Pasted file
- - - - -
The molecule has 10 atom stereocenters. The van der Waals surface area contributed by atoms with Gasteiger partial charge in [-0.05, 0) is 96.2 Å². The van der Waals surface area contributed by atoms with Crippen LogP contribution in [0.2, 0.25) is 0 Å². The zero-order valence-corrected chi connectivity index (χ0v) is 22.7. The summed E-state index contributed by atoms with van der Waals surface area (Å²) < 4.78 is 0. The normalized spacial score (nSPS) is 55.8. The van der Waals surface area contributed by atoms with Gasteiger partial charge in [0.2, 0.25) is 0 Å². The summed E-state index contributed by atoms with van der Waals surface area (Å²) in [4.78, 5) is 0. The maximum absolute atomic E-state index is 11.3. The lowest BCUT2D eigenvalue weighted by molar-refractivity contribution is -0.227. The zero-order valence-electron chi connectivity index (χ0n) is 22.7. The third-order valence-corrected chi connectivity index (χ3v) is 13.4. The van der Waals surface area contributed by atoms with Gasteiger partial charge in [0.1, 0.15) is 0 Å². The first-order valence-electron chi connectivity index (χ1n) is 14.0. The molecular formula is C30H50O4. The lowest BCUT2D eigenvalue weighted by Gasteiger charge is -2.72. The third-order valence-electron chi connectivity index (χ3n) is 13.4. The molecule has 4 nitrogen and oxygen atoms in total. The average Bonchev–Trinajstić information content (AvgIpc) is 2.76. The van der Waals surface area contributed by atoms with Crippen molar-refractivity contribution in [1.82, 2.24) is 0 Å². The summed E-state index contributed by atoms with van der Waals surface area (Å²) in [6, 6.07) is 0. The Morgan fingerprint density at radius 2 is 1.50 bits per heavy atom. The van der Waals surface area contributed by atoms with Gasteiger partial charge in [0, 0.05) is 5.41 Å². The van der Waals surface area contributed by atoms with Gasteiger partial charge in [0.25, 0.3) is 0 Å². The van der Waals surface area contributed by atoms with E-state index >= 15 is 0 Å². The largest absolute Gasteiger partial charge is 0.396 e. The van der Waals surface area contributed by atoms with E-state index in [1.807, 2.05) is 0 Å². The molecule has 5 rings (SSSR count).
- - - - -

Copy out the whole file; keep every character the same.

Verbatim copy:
The molecule has 10 atom stereocenters. The van der Waals surface area contributed by atoms with Gasteiger partial charge in [-0.05, 0) is 96.2 Å². The van der Waals surface area contributed by atoms with Crippen LogP contribution in [0.2, 0.25) is 0 Å². The zero-order valence-corrected chi connectivity index (χ0v) is 22.7. The summed E-state index contributed by atoms with van der Waals surface area (Å²) < 4.78 is 0. The normalized spacial score (nSPS) is 55.8. The van der Waals surface area contributed by atoms with Gasteiger partial charge in [0.2, 0.25) is 0 Å². The summed E-state index contributed by atoms with van der Waals surface area (Å²) in [4.78, 5) is 0. The maximum absolute atomic E-state index is 11.3. The lowest BCUT2D eigenvalue weighted by molar-refractivity contribution is -0.227. The zero-order valence-electron chi connectivity index (χ0n) is 22.7. The third-order valence-corrected chi connectivity index (χ3v) is 13.4. The van der Waals surface area contributed by atoms with Gasteiger partial charge in [0.1, 0.15) is 0 Å². The first-order valence-electron chi connectivity index (χ1n) is 14.0. The molecular formula is C30H50O4. The lowest BCUT2D eigenvalue weighted by Gasteiger charge is -2.72. The third-order valence-electron chi connectivity index (χ3n) is 13.4. The molecule has 4 nitrogen and oxygen atoms in total. The average Bonchev–Trinajstić information content (AvgIpc) is 2.76. The van der Waals surface area contributed by atoms with Crippen molar-refractivity contribution in [1.82, 2.24) is 0 Å². The summed E-state index contributed by atoms with van der Waals surface area (Å²) in [6, 6.07) is 0. The Morgan fingerprint density at radius 2 is 1.50 bits per heavy atom. The van der Waals surface area contributed by atoms with Gasteiger partial charge in [0, 0.05) is 5.41 Å². The van der Waals surface area contributed by atoms with Gasteiger partial charge in [0.25, 0.3) is 0 Å². The van der Waals surface area contributed by atoms with E-state index >= 15 is 0 Å². The largest absolute Gasteiger partial charge is 0.396 e. The van der Waals surface area contributed by atoms with E-state index in [1.807, 2.05) is 0 Å². The molecule has 5 rings (SSSR count).